entire earth, derives from Adam, Gen. III. 5.. .20, Wis. X, I: Rom V 12,18.1 9: 
Act. Ap. XVII 26. 

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Also regarding the philosophical point of view, a free intervention of God in 
creating the human soul was necessary, and even for preparing the body 
to receive it. The engendering of an inferior nature cannot however produce 
this superior state of his species; more comes out of less, contrary to the 
principle of causality. 

Finally, as in the quoted article, col. 2535, "According to the mutationists (of 
today), a unique seed gave rise to the new species. The species was 
begun by an exceptional (superior) individual: 

32. p. 15. 

33. Emphasis added. The same kind of nearly fantastic ideas are found in 
an article by Father Teilhard de Chardin, "Life and Planets," published in 
les Etudes, May 1946, especially p. 158-160 and 168. — See also Cahiers 
du Monde nouveau PNew World Notebooks"]. August 1946, also by Father 
de Chardin, "Un grand Evenement qui se dessine: le Planetisation 
humane." ["A great event is being planned: Human Planetization"] 
[Translator's note: Without reading this article, it is difficult to know Teilhard 
de Chardin's meaning which could variously mean something as banal as 
"space travel" or more exoticalty, the "beaming up of consciousness," which 
would be commensurate with his notions on man evolving toward and to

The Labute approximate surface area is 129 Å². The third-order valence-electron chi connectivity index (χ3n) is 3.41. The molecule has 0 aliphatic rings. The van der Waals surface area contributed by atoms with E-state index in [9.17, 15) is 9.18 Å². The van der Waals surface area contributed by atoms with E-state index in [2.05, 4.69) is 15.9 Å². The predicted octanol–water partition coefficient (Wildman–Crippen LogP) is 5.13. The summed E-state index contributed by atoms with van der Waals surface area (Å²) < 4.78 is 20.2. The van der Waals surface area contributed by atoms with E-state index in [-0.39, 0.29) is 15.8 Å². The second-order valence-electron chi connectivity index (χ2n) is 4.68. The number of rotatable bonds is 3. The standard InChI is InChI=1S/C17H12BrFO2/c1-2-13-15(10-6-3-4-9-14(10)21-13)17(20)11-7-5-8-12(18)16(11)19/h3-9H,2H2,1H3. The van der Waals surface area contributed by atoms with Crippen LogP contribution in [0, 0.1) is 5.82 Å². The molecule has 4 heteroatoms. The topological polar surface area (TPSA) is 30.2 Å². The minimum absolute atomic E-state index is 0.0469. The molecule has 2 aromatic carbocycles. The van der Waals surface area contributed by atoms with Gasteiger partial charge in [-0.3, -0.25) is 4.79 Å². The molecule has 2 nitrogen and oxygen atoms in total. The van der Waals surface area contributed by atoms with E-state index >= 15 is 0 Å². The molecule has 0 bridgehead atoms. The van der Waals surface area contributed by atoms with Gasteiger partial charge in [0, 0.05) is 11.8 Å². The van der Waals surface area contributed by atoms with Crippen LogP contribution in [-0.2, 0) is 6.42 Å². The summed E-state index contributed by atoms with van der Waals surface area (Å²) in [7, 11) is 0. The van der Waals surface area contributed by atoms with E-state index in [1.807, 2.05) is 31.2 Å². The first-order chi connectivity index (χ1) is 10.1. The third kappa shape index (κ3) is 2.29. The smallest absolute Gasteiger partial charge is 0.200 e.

"pure mind" or the noosphere. — SMR] 

I have also recently quoted a work by the same author, taken from Etudes, 
1921 , V. II, p. 543. where he spoke of The impossibility determining our 
absolute beginning in the order of phenomenon." — To which, Messrs. Sale 
and Lafont legitimately responded in L'Evolution regressive ["Regressive 
Evolution"] , p. 47: "Isn't creation an absolute beginning?" The Faith tells us 
that God daily creates the souls of babies, and that in the beginning He 
created the spiritual soul of the first man. For Him the miracle is an 
absolute beginning which is not at all repugnant to reason. 
CF: on this point, P. Descoqs, S.I., Autour de la crise du transformisme 
["On the crisis of transformation."], 2nd edition, 1944, p. 85. 
Finally, as Father Descoqs remarked, Ibid, p. 2 and 7, the theologians 
should not be speaking so much about evolutionism and transformism, 
since the best minds such as P. Lemolue, Professor at the Museum writes: 
"Evolution is a kind of dogma which these priests do not believe, but that 
they hold for their people. Thus it is necessary to have the courage to say 
so. so that the men of the next generation will conduct their research by 
otner methods." CF. Conclusion of V. 5 of L'Encyclop6dia frangaise (1937). 
Dr. H. Rouviere, professor in the Department of Medicine of Paris, member 
of the Academy of Medicine, also writes in Anatomie philosophique, La 
finalite dans Involution ["Philosophical anatomies [or forms]: Finality in 
Evolution"] p. 37: The doctrine of transformism collapses upon itself ... The 
majority of biologists have distanced themselves from it because the 
defenders of transformism have never produced the least proof to support 
their theory and everything known about evolution contradicts their 

34. Nulla propositio abstracta potest haberi ut immutabiliter vera." "Etiarn 
post fidem conceptam, homo non debet quiescere in dogmatlbus religionis, 
eisque fixe et immobiliter adhaerere, sed semper anxius manere